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|Case Number:||Criminal Appeal No 155 of 1984|
|Parties:||M’Murungi v Republic|
|Date Delivered:||25 Sep 1985|
|Court:||Court of Appeal at Nakuru|
|Judge(s):||James Onyiego Nyarangi, Harold Grant Platt, Alan Robin Winston Hancox|
|Citation:||M’Murungi v Republic eKLR|
Criminal law - robbery with violence contrary to section 296(1) of the Penal Code. Evidence – identification – what constitutes proper identification.
REPUBLIC OF KENYA
M’Murungi v Republic
Court of Appeal, at Nakuru September 25, 1985
Hancox, Nyarangi JJA & Platt Ag JA
Criminal Appeal No 155 of 1984
(Appeal from an order of the High Court of Kenya at Nakuru, Masime J)
Criminal law - robbery with violence contrary to section 296(1) of the Penal Code.
Evidence – identification – what constitutes proper identification.
The appellants were convicted of the offence of robbery with violence contrary to section 296 (1) of the Penal Code and each sentenced to 5 years imprisonment together with 5 strokes of corporal punishment. The main question at the trial was one of identification of the appellants. The appellants insisted for several reasons that their identification was unsound.
Their appeal to the High Court was summarily rejected.
1. There was misdirection as to the identify of the 2nd appellant hence the learned judge on the first appeal should have considered the aspect of the case because it meant the 2nd appellants identification was by a single witness bringing in the necessity for a direction order Abdalla Bin Wendo v Republic  20 E A C A 166 and Roria v Republic  E A 583.
2. Identification inevitably raises a matter of law whether the evidence supported the conviction hence it is not generally a matter suitable for summary rejection.
Appeal allowed summary rejection set aside and rehearing of the first appeal ordered.
September 25, 1985, Hancox, Nyarangi JJA & Platt Ag JA delivered the following Judgment. The appellants Moses Gichingiri and Peter M’Murungi were convicted on May 30, 1980 of robbing with violence contrary to section 296 (1) of the Penal Code, and each sentenced to 5 years imprisonment, together with strokes of corporal punishment or a police supervision order.
The main question at the trial was the identity of the Appellants. In the case of the appellant Moses, he was recognised by the complainant Mrs Rahab Wanjiru Kibiku, and her squatter Joseph Mungai. In the case of the Appellant Peter, he was recognised by the complainant, but Joseph was not certain if he had seen this Appellant. Unfortunately the complainant’s servant Simon Wambugu, who has not known either appellant previously, did not say whether or not he could identify them. There was no other evidence, apart from the difficult circumstances in which the Appellants were allegedly seen during the raid.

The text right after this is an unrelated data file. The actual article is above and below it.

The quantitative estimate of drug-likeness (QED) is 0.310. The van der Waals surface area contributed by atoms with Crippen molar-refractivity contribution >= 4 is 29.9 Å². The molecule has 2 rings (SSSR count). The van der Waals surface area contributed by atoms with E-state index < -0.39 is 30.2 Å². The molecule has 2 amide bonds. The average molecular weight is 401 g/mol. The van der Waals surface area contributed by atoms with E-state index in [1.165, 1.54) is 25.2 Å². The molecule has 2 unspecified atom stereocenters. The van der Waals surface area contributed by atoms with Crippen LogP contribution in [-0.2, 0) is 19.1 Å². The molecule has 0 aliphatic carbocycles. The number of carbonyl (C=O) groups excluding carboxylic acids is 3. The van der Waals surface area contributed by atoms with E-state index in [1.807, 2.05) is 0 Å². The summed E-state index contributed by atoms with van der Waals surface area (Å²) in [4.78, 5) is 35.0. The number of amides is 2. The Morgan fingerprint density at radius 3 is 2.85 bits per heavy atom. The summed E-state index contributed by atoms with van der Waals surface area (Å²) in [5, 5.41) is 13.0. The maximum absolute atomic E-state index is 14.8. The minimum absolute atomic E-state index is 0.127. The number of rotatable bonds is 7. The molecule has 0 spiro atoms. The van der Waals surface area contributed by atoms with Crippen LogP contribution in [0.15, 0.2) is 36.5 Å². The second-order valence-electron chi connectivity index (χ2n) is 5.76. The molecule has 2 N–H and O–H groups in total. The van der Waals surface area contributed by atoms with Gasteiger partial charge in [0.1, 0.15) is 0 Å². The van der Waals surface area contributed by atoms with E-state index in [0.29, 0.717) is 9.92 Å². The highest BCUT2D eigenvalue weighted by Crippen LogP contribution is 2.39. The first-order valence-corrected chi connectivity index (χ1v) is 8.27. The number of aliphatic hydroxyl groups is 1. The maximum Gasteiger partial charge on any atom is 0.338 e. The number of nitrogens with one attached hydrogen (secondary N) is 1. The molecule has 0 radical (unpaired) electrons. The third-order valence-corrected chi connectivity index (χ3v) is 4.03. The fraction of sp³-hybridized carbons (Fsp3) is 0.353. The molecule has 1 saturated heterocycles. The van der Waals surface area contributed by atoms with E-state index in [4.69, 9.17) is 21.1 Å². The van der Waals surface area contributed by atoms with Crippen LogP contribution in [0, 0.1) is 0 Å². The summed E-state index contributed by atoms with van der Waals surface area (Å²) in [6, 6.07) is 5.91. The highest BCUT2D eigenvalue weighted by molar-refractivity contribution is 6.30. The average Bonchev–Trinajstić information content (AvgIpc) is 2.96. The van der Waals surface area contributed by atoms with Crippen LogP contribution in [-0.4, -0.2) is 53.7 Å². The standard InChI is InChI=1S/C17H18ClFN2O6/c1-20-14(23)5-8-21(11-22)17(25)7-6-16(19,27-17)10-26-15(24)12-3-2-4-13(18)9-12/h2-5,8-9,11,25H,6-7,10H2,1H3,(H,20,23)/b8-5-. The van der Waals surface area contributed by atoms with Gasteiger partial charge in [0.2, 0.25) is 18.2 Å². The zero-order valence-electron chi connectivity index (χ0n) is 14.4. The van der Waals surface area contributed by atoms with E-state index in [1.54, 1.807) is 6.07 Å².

On first appeal, the High Court summarily dismissed the appeals of each appellant. Both insisted for several reasons that their identification had been unsound. In the case of the second Appellant Peter, the warning in the case of identification by a single witness was not recorded (see R/A v R (1967) E A 583 at page 584.
There was apparently a misdirection as to the identity of this Appellant, as much as the magistrate recorded that “PW 1 and PW3” (Mrs Rahab and Joseph Mungai) identified the 2nd Appellant and remarked on “this clarity of mind”. In fact the record show that PW3, the squatter, not only did not identify the 2nd Appellant but, when cross-examined by the latter said “I’m not certain if I and you”. The learned Judge on the first appeal should have considered this aspect of the case; because it meant as we have said that he identification of the 2nd appellant was by a single witness, bringing in the necessity for a direction under Abdalla bin Wendo v R (1953) 20 EACA 166 and RORIA v Rep (Supra).
On second appeal to this Court the appellant’s appeals have been consolidated. The meaning of each Appellant’s grounds of appeal is that the learned judge did not consider the question of their identification. It has been held that identification inevitably raises a matter of law whether the evidence supported the conviction. It is not generally a matter which is suitable for summary rejection, and in this case it was certainly not a suitable manner of concluding the first appeal of the second appellant or in these circumstances, the first appellant either.
Consequently, we set aside the summary dismissal of the first appeal of each appellant, and we remit the record to the High Court to hear and determine the appeals of these appellants to it. We hope that this appeal can be heard speedily before the appeals are rendered worthless.